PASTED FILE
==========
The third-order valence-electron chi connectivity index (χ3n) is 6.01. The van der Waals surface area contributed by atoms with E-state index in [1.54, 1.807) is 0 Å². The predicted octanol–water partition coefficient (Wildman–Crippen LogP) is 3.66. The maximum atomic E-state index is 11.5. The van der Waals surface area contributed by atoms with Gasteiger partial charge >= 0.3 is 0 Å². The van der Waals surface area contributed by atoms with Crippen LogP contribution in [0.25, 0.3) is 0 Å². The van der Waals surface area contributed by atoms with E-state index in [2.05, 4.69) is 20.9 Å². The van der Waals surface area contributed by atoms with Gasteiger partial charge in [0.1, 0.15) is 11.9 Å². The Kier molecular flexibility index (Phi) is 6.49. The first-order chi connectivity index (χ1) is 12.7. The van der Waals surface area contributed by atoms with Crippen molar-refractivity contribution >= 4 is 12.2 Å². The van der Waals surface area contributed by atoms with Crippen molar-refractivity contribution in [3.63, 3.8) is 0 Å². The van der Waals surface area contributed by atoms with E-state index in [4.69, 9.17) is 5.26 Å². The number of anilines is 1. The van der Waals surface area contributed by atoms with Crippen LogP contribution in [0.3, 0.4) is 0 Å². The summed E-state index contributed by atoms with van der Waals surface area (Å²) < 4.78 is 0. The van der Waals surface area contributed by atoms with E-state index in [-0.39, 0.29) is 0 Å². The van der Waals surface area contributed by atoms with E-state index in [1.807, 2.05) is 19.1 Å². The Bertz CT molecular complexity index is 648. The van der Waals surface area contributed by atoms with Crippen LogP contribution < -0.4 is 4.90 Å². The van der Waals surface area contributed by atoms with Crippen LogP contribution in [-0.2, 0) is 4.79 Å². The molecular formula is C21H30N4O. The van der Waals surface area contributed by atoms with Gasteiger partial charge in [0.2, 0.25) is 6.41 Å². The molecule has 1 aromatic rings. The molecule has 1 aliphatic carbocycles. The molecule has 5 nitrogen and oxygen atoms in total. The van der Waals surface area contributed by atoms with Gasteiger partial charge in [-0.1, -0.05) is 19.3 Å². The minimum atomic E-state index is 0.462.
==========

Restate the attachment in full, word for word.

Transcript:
The third-order valence-electron chi connectivity index (χ3n) is 6.01. The van der Waals surface area contributed by atoms with E-state index in [1.54, 1.807) is 0 Å². The predicted octanol–water partition coefficient (Wildman–Crippen LogP) is 3.66. The maximum atomic E-state index is 11.5. The van der Waals surface area contributed by atoms with Gasteiger partial charge >= 0.3 is 0 Å². The van der Waals surface area contributed by atoms with Crippen LogP contribution in [0.25, 0.3) is 0 Å². The van der Waals surface area contributed by atoms with E-state index in [2.05, 4.69) is 20.9 Å². The van der Waals surface area contributed by atoms with Gasteiger partial charge in [0.1, 0.15) is 11.9 Å². The Kier molecular flexibility index (Phi) is 6.49. The first-order chi connectivity index (χ1) is 12.7. The van der Waals surface area contributed by atoms with Crippen molar-refractivity contribution >= 4 is 12.2 Å². The van der Waals surface area contributed by atoms with Crippen molar-refractivity contribution in [3.63, 3.8) is 0 Å². The van der Waals surface area contributed by atoms with E-state index in [4.69, 9.17) is 5.26 Å². The number of anilines is 1. The van der Waals surface area contributed by atoms with Crippen LogP contribution in [0.3, 0.4) is 0 Å². The summed E-state index contributed by atoms with van der Waals surface area (Å²) < 4.78 is 0. The van der Waals surface area contributed by atoms with E-state index in [-0.39, 0.29) is 0 Å². The van der Waals surface area contributed by atoms with E-state index in [1.807, 2.05) is 19.1 Å². The Bertz CT molecular complexity index is 648. The van der Waals surface area contributed by atoms with Crippen LogP contribution < -0.4 is 4.90 Å². The van der Waals surface area contributed by atoms with Crippen LogP contribution in [-0.2, 0) is 4.79 Å². The molecular formula is C21H30N4O. The van der Waals surface area contributed by atoms with Gasteiger partial charge in [0.2, 0.25) is 6.41 Å². The molecule has 1 aromatic rings. The molecule has 1 aliphatic carbocycles. The molecule has 5 nitrogen and oxygen atoms in total. The van der Waals surface area contributed by atoms with Gasteiger partial charge in [-0.1, -0.05) is 19.3 Å². The minimum atomic E-state index is 0.462.